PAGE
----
Address the backlog issue or you will sink
acklogs of unread images are one of the worst nightmares in clinical
routine. Unreported x-ray or MR studies older than two days start blocking the daily routine; if they are older than one week and mounting they are the beginning of a catastrophe. Any backlog has to be tackled urgently and with high priority – otherwise you will be watching helplessly as the ship sinks and sink with it.
The best recipe against backlog?
Finish today what should be done today.
Backlogs are often homegrown problems of radiological departments, and should be dealt with there. Analyze, diagnose, and find a therapy for the problem. If the department staff is unable to handle referrals and readings, if you are relying on typists who are sick or do not exist at all, if you are depending on dictation software that does not function or the radiologists cannot handle, or if there are simply not enough trained radiologists, the head of the department has to react rapidly and smoothly.
However, in many instances the department of radiology is not at fault, but rather the hospital managers or other bureaucrats well out of harm's way who are not able to understand the work flow and sequence of operations in a department of radiology, even if you prepare and show them flow-charts – diagnostic radiology is a multi-step process not a click-and-go amateur camera system. Usually, their solution is: "Head in sand and sit it out."
Thus, the ball is back in the radiologists' court: become more efficient, only perform necessary studies, and only accept examinations for which you have the personnel. However, do not allow other medical disciplines to take over and perform imaging examinations – with the following exceptions: insertion of a device under x-ray screening. Here, a physician experienced in the procedure uses x-ray imaging, commonly fluoroscopy, to place the device accurately – and places a report of the procedure in the patient's files immediately afterwards. A similar exception from the rule holds for the treatment of bone fractures and other orthopedic problems where fluoroscopy is necessary .
However, it doesn't hold for chest x-rays required by the surgeons or orthopedists. I know of a German hospital whose department of radiology had to hire a locum tenens to read a four-years backlog of chest x-rays recovered from the department of surgery. It was difficult to find a radiologist for this task, but Europe has open borders and one day a foreign radiologist arrived with his trailer home, settled down in the parking lot of the hospital, and after some weeks the job was done.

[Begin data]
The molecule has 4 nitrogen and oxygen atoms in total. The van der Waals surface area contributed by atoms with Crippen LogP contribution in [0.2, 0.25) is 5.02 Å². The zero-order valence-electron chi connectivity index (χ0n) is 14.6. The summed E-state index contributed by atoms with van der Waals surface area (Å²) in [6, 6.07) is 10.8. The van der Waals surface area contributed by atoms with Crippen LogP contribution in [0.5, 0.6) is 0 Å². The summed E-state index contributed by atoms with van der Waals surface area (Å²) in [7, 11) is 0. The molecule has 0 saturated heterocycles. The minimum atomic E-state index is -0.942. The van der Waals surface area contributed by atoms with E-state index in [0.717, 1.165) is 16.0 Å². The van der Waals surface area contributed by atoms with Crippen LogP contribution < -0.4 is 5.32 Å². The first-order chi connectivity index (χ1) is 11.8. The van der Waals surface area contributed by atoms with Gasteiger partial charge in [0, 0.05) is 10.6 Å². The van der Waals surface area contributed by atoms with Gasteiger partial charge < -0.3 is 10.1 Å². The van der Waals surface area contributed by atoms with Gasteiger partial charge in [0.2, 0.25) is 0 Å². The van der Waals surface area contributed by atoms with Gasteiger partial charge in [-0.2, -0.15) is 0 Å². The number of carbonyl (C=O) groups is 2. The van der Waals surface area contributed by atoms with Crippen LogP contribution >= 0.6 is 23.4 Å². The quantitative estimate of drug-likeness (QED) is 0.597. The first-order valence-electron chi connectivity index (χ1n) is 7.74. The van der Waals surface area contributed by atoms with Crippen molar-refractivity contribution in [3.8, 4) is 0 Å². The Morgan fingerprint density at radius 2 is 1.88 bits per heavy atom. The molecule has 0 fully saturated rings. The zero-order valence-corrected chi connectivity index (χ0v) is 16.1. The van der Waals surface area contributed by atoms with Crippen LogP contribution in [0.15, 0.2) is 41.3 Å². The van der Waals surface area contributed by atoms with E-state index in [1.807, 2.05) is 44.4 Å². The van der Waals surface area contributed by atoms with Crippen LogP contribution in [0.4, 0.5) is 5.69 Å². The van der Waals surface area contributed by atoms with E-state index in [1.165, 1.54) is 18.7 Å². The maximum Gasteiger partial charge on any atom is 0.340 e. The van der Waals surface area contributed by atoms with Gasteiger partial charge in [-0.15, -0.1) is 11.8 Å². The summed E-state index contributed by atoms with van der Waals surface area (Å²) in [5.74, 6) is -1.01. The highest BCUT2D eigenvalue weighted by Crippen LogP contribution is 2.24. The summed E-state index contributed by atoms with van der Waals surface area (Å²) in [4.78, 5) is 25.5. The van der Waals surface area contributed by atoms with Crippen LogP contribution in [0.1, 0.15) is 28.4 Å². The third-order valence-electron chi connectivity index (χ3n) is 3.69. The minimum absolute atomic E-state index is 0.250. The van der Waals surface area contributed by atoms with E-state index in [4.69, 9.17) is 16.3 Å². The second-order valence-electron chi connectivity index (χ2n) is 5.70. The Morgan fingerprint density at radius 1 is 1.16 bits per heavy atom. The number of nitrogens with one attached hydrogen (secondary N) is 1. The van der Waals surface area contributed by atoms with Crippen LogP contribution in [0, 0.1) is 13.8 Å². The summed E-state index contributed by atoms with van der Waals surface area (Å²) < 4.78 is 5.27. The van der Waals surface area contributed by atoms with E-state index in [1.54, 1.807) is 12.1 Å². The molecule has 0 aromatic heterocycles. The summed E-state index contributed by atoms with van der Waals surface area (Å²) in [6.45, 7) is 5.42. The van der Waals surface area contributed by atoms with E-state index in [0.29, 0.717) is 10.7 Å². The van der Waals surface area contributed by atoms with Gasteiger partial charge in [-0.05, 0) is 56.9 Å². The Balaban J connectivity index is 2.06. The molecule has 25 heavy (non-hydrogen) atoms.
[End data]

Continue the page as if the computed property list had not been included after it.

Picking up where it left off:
During the last five years, backlog scandals have also shaken Ireland and Great Britain. An Irish hospital had a backlog of more than 57,000 unread studies and, in addition, thousands of unprocessed GP referral letters. Many images could not be found any more. An investigation pointed to “problems with governance, management and administrative practice, as well as a shortage of radiology staffing at the hospital”.
A recent review of the London-based Royal College of Radiologists describes a projected national picture of about 300,000 patients who are currently waiting more than a month for their x-rays to be read and about 6,000 patients waiting more than a month for the results of CT and MRI scans.
The College asks: “What are the implications?", and answers:
• Potential to cause delays in diagnosing cancer and other serious illnesses;
• anxiety for patients waiting for test results;
• wasted journeys for patients expecting test results;
• waste of time and other resources, not just in radiology but throughout the healthcare system .”
A possible “scientific” solution I found in a German radiological Dr.med. thesis: According to the statistics applied the median image reading time per patient study is 76 ± 77 seconds; as I understand this, the studies of some patients can be read in negative time which would be perfect to kill backlogs .
1. Devlin J. Health Service Executive [of the Republic of Ireland]. Report of the HSE National Radiology Survey. December 2010.
2. Hayes M. Report of the Review of Radiology Reporting and the Management of GP Referral Letters at Adelaide and Meath Hospital (Dublin), incorporating the National Children’s Hospital, (AMNCH) [Tallaght Hospital]. September 2010.
3. The Royal College of Radiologists. Patients waiting too long for test results. Press release. 14 November 2014.
4. Reference given upon request.